Hamilton, Ontario – IBM has partnered with Ontario’s McMaster University to create a “cognitive car” that can predict vehicle failures before they happen, redirect drivers to less-congested routes, and help reduce traffic collisions, by connecting the vehicle’s microprocessors that currently work in isolation.

McMaster engineers will study how using a single IBM multi-core processor to integrate what are currently disconnected automotive systems could improve vehicle efficiency and driver safety, as part of a shared university research award from IBM. The multi-core processor is a “super” microprocessor capable of performing many complex calculations simultaneously. It was originally developed for video games, but now has applications for financial services, energy exploration, information-based medicine, digital animation, and oil and gas production.

The research will focus on integrating data from sensors and microprocessors in the vehicle and on roads to help drivers reduce collisions, and to get drivers real-time visual information and alerts to take alternate routes, reducing driver tension, road congestion and emissions related to stop-and-go traffic.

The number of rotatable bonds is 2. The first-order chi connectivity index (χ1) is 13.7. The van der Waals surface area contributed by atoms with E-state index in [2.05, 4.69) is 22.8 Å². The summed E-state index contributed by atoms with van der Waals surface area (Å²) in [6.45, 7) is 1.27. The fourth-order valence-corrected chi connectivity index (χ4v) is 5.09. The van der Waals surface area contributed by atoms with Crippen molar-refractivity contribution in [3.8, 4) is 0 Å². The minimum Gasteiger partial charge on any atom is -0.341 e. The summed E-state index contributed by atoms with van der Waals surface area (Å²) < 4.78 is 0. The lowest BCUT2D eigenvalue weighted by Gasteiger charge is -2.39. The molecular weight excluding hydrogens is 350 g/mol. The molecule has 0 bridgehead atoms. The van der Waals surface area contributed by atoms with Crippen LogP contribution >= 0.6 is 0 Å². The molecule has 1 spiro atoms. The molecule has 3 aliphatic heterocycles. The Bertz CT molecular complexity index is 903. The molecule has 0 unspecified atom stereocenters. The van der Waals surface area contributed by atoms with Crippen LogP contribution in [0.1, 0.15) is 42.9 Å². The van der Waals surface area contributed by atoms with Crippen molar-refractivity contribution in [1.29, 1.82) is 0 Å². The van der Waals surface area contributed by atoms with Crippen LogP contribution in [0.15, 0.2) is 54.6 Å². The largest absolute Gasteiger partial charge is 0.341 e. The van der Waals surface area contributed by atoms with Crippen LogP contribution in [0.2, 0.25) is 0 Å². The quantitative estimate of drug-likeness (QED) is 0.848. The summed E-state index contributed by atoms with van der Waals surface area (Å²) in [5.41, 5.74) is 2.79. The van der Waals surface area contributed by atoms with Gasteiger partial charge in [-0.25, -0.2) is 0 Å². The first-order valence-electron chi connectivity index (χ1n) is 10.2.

“To date, our research has focused on safety-critical software in industries such as nuclear energy and medical devices, but increasingly, the automotive industry is adding functionality to vehicles that is safety-critical,” said Dr. Alan Wassyng, who leads the research team of faculty and graduate students. “Investigating how a powerful multi-core processor could be applied to manage that functionality will go a long way in helping build a smarter car that helps drivers operate their vehicles more safely and efficiently.”

The program will also study how this increased computing power can help vehicles better integrate into regional and global transportation systems, including roadside service, traffic management, air quality management and emergency services.

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